Friday, June 28, 2013

Chocolate Coconut Honey Ice "Cream"--Dairy Free!

Chocolate Coconut Ice "Cream"
This is another great recipe from our favorite vegan, Emily.  (Thanks, Emily!)  It's delicious, creamy and couldn't be simpler, made as it is with just coconut milk, cocoa and honey.

Instead of honey, Emily uses agave syrup--a nice alternative for those vegans who eschew honey.  There is, in fact, a great debate about whether honey can be included in a vegan diet. For more on that debate, check out this Slate article as well as this page on the Vegetus website. For the record, the Vegetus site argues that beekeepers exploit honeybees, a point we obviously dispute.  We can appreciate someone making a decision not to consume any animal or animal-created foods (like honey or milk) on principle, and Vegetus author offers a thoughtful and thorough discussion. Yet most of the foods that vegans enjoy are available because of the industrious (and indeed at times exploited) honeybee. As backyard beekeepers, we prefer to think that instead of exploiting them, we're helping them to thrive.

Whew! After that lengthy detour, it's time to enjoy some delicious ice "cream," don't you think?

Chocolate Coconut Honey Ice "Cream"
As Emily notes, the recipe comes from the Detoxinista website, with helpful directions for how to make it if you don't have an ice cream maker.  I added 1 teaspoon of vanilla extract to give the flavor a little bump.

Just poured into the ice cream maker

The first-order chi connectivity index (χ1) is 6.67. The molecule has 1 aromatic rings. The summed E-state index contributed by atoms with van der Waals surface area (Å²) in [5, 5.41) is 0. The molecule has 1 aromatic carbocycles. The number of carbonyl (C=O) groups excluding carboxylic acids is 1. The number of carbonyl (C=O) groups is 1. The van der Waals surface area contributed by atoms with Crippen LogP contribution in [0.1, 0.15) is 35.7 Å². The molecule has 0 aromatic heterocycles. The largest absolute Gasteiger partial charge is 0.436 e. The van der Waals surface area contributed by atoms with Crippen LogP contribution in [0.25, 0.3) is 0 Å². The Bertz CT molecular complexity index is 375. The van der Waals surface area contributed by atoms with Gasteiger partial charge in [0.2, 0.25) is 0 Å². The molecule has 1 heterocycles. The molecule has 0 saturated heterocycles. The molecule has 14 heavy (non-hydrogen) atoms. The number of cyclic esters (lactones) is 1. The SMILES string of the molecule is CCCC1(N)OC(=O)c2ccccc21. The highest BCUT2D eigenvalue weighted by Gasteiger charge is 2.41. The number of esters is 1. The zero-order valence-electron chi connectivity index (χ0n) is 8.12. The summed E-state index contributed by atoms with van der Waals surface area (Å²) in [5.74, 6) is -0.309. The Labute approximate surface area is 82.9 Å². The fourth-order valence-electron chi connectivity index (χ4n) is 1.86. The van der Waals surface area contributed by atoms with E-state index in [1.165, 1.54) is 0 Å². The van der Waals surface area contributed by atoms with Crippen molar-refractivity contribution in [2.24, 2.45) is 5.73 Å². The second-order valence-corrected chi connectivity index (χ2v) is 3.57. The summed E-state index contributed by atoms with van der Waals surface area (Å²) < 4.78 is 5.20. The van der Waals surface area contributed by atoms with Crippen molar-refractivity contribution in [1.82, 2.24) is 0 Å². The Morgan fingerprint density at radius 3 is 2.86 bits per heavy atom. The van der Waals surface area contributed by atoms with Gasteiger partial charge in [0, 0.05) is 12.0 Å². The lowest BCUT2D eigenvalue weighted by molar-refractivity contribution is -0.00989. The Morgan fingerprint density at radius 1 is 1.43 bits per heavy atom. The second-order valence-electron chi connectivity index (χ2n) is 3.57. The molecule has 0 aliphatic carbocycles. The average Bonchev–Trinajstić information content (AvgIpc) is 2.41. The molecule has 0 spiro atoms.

1 14-oz can coconut milk
1/4 plus 2 tablespoons cocoa (I used Hershey's dark cocoa)
1/4 cup honey (or agave or maple syrup if you insist!)
1 teaspoon pure vanilla extract

Whirl all of the ingredients in a blender and pour into an ice cream maker.  If you've made other more traditional ice creams before, this will look a bit more runny than most ice cream bases.  Have faith! Process in the ice cream maker for about 20 minutes until it is the consistency of soft-serve ice cream.  You can spoon it out into bowls right then and enjoy. Or, if you want the ice cream to be a bit firmer, place in a freezer-safe container and freeze for a few hours. This is best eaten within a day or two (I could barely stop myself from eating the whole thing in one sitting!.)

What it looks like when it's done

Ready to eat!

Monday, June 24, 2013

Recipes for July 4th! Honeyed Three Bean Salad & Honey Cheese Cake Squares

Honeyed Three Bean Salad

I'm trying to make up for my two-month hiatus as a blogger by posting a few recipes at a time. The first is a take on the classic three bean salad, with a few twists--including using edamame (soy beans) as one of the three beans.  Like its classic cousin, this salad a bit on the sweet side--but it's delicious and refreshing and sure to please at a July 4th cook out.  The poppy seeds make it special.  You could skip the edamame for classic green beans instead.  If you do, don't make the salad too far in advance as the vinegar in the dressing will turn the green beans a dull grey.  The inspiration for this salad came from a recipe in a May/June 2007  issue  of Vegetarian Times.

The second recipe, for Honey Cheese Cake Squares, is one that I pulled from an April 2003 issue of the now defunct Gourmet Magazine.  Recipes from Gourmet are all now available on Epicurious. The honey cheese cake squares were a hit for dessert this weekend when my cousin, his new wife and son were visiting from North Carolina (they're adorable newly weds!). The honey in this recipe really shines through--and a lighter honey I think works best.